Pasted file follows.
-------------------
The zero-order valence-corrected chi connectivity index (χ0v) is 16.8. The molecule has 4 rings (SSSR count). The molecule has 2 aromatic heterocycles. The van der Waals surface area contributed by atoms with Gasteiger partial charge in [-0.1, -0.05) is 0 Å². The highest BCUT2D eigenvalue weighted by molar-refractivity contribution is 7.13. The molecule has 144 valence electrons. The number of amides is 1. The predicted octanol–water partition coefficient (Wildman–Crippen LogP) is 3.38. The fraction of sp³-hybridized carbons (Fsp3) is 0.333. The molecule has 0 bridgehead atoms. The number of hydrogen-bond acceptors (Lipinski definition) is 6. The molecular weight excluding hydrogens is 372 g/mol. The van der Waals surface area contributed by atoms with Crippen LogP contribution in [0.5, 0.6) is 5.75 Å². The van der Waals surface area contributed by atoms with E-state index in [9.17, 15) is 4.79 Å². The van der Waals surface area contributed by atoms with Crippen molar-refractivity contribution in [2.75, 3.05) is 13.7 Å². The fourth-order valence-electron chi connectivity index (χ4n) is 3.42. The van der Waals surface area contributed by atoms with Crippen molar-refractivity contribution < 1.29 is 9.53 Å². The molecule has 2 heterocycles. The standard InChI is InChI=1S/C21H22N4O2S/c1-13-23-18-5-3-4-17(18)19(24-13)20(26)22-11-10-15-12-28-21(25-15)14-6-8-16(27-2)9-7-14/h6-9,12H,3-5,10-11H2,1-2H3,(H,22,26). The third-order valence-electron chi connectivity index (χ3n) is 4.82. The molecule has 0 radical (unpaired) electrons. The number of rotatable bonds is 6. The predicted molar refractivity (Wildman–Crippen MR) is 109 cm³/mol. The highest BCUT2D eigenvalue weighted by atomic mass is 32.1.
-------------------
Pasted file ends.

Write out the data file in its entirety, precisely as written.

The zero-order valence-corrected chi connectivity index (χ0v) is 16.8. The molecule has 4 rings (SSSR count). The molecule has 2 aromatic heterocycles. The van der Waals surface area contributed by atoms with Gasteiger partial charge in [-0.1, -0.05) is 0 Å². The highest BCUT2D eigenvalue weighted by molar-refractivity contribution is 7.13. The molecule has 144 valence electrons. The number of amides is 1. The predicted octanol–water partition coefficient (Wildman–Crippen LogP) is 3.38. The fraction of sp³-hybridized carbons (Fsp3) is 0.333. The molecule has 0 bridgehead atoms. The number of hydrogen-bond acceptors (Lipinski definition) is 6. The molecular weight excluding hydrogens is 372 g/mol. The van der Waals surface area contributed by atoms with Crippen LogP contribution in [0.5, 0.6) is 5.75 Å². The van der Waals surface area contributed by atoms with E-state index in [9.17, 15) is 4.79 Å². The van der Waals surface area contributed by atoms with Crippen molar-refractivity contribution in [2.75, 3.05) is 13.7 Å². The fourth-order valence-electron chi connectivity index (χ4n) is 3.42. The van der Waals surface area contributed by atoms with Crippen molar-refractivity contribution < 1.29 is 9.53 Å². The molecule has 2 heterocycles. The standard InChI is InChI=1S/C21H22N4O2S/c1-13-23-18-5-3-4-17(18)19(24-13)20(26)22-11-10-15-12-28-21(25-15)14-6-8-16(27-2)9-7-14/h6-9,12H,3-5,10-11H2,1-2H3,(H,22,26). The third-order valence-electron chi connectivity index (χ3n) is 4.82. The molecule has 0 radical (unpaired) electrons. The number of rotatable bonds is 6. The predicted molar refractivity (Wildman–Crippen MR) is 109 cm³/mol. The highest BCUT2D eigenvalue weighted by atomic mass is 32.1.